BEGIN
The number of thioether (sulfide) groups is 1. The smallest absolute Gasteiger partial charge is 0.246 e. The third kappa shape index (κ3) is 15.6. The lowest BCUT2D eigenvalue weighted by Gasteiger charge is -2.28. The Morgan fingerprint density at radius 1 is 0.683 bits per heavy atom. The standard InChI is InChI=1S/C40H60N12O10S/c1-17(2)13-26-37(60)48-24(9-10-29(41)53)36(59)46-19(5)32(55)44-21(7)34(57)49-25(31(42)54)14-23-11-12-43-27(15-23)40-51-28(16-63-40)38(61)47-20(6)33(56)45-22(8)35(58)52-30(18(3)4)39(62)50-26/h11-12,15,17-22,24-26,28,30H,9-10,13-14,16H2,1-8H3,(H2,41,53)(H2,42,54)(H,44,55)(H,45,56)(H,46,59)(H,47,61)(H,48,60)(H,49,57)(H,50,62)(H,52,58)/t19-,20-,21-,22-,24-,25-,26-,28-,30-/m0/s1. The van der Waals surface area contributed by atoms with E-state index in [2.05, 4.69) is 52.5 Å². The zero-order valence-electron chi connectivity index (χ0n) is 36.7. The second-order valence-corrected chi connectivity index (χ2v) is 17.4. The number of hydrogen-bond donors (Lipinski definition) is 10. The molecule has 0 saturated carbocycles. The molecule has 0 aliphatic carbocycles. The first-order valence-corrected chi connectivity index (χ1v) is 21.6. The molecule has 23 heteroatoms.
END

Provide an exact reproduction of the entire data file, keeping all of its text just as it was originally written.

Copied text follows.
The number of thioether (sulfide) groups is 1. The smallest absolute Gasteiger partial charge is 0.246 e. The third kappa shape index (κ3) is 15.6. The lowest BCUT2D eigenvalue weighted by Gasteiger charge is -2.28. The Morgan fingerprint density at radius 1 is 0.683 bits per heavy atom. The standard InChI is InChI=1S/C40H60N12O10S/c1-17(2)13-26-37(60)48-24(9-10-29(41)53)36(59)46-19(5)32(55)44-21(7)34(57)49-25(31(42)54)14-23-11-12-43-27(15-23)40-51-28(16-63-40)38(61)47-20(6)33(56)45-22(8)35(58)52-30(18(3)4)39(62)50-26/h11-12,15,17-22,24-26,28,30H,9-10,13-14,16H2,1-8H3,(H2,41,53)(H2,42,54)(H,44,55)(H,45,56)(H,46,59)(H,47,61)(H,48,60)(H,49,57)(H,50,62)(H,52,58)/t19-,20-,21-,22-,24-,25-,26-,28-,30-/m0/s1. The van der Waals surface area contributed by atoms with E-state index in [2.05, 4.69) is 52.5 Å². The zero-order valence-electron chi connectivity index (χ0n) is 36.7. The second-order valence-corrected chi connectivity index (χ2v) is 17.4. The number of hydrogen-bond donors (Lipinski definition) is 10. The molecule has 0 saturated carbocycles. The molecule has 0 aliphatic carbocycles. The first-order valence-corrected chi connectivity index (χ1v) is 21.6. The molecule has 23 heteroatoms.